The paper advises that this assessment should be undertaken as a matter of urgency, and disproportionately negative impacts should be assessed and addressed as appropriate.

This report namely aims to contribute to this discussion by reviewing the research on the economic impacts of GHG mitigation measures on states, using model-based analysis. Specifically, the paper:

  1. identifies four areas of economic impacts and their relationships,
  2. compiles the latest findings on the estimated magnitudes of these impacts, and
  3. presents relevant modeling approaches along with best practices for selecting and applying these approaches in impact assessments.

Four economic impact areas

The paper breaks the economic impacts down into the following areas:

  • Transport costs;
  • Transport choices;
  • Import prices of goods; and
  • International trade and economies of States.


GHG mitigation measures affect State economies through a chain of causalities:

  • The GHG mitigation measure increases costs of running a ship, be it through higher fuel prices (due to a levy or other market mechanism) or higher capital costs as carriers invest in new technologies and vessels or other emissions reduction solutions. These higher costs lead to higher freight rates, or “transport costs,” for clients. These may not be incurred immediately depending on market structures, trade balances, or possible cross-subsidies, but it can safely be assumed that higher transport costs will eventually lead to higher prices.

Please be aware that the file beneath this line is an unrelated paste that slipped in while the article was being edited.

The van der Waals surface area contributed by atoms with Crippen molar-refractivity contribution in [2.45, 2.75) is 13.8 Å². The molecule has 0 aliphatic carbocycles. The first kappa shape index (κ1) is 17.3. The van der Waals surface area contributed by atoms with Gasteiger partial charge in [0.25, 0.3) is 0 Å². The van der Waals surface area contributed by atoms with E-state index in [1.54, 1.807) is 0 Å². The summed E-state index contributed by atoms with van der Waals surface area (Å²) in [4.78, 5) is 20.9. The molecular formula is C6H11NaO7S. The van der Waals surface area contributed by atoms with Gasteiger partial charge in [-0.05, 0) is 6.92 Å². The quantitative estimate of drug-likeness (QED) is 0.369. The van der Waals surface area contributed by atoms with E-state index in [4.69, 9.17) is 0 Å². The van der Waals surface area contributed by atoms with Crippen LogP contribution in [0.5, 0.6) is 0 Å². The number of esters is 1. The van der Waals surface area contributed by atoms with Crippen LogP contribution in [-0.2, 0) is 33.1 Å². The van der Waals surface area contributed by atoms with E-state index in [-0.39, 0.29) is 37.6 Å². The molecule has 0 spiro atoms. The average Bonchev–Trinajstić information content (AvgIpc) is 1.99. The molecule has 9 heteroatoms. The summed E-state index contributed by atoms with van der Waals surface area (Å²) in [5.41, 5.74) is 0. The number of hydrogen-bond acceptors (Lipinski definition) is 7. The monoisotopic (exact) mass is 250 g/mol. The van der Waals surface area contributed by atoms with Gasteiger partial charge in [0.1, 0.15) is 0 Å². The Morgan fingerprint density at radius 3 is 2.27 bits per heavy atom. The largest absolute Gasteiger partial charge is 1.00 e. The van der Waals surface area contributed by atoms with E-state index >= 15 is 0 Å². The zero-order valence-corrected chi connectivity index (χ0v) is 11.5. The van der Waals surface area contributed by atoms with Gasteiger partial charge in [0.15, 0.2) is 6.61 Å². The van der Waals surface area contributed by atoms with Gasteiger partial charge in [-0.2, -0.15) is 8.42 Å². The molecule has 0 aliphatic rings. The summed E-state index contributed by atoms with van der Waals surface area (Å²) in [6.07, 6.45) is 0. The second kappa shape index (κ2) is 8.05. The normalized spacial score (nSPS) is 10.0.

• Higher transport costs may cause shippers in international freight transport networks to shift to cheaper alternative modes and routes of transport, which can impact State economies.
  • Increases in transport costs may inflate import prices of goods and reduce the volume of commodities traded worldwide.
  • In the long term, increases in import prices may cause firms to relocate their manufacturing facilities or consumers to substitute local or cheaper products for the import. On a global scale, this could lead to changes in States’ export and import volumes, which eventually impact States’ gross domestic products (GDP) and other socio-economic performances.


  1. No need to reinvent the wheel: Much existing groundwork that can be leveraged to better understand economic impacts, both globally and on specific States. There is no significant need for the development of new models or additional analytical tools.
  2. “Kaizen” — continuously improve and innovate: As modeling expertise, computing technology, and data availability continue to improve, the quality of information on economic impacts will continue to improve. Policy makers are encouraged to work closely with academic and business experts to effectively advance the relevant policy discussions.
  3. Prioritization: There is not a single model that can solely deliver on all possible impact assessment objectives. Prioritization is key, and these priorities must be reflected in the choice of the model.
  4. Do not let perfect be the enemy of the good: The studies reviewed in this paper have shown that the use of simpler models with fewer data requirements can still provide very valuable insights on specific economic impact areas and can still make important contributions to the time-critical policy discussion.
  5. Seeing the forest for the trees: If initial studies in the literature suggest insignificant impacts a full impact assessment for a GHG mitigation measure might not be needed and scarce research resources can be allocated to more significant economic impact area and geographic locations.

This work was carried out on behalf of the World Bank Group under a joint collaboration with the OECD International Transport Forum (OECD ITF) and the University College London.

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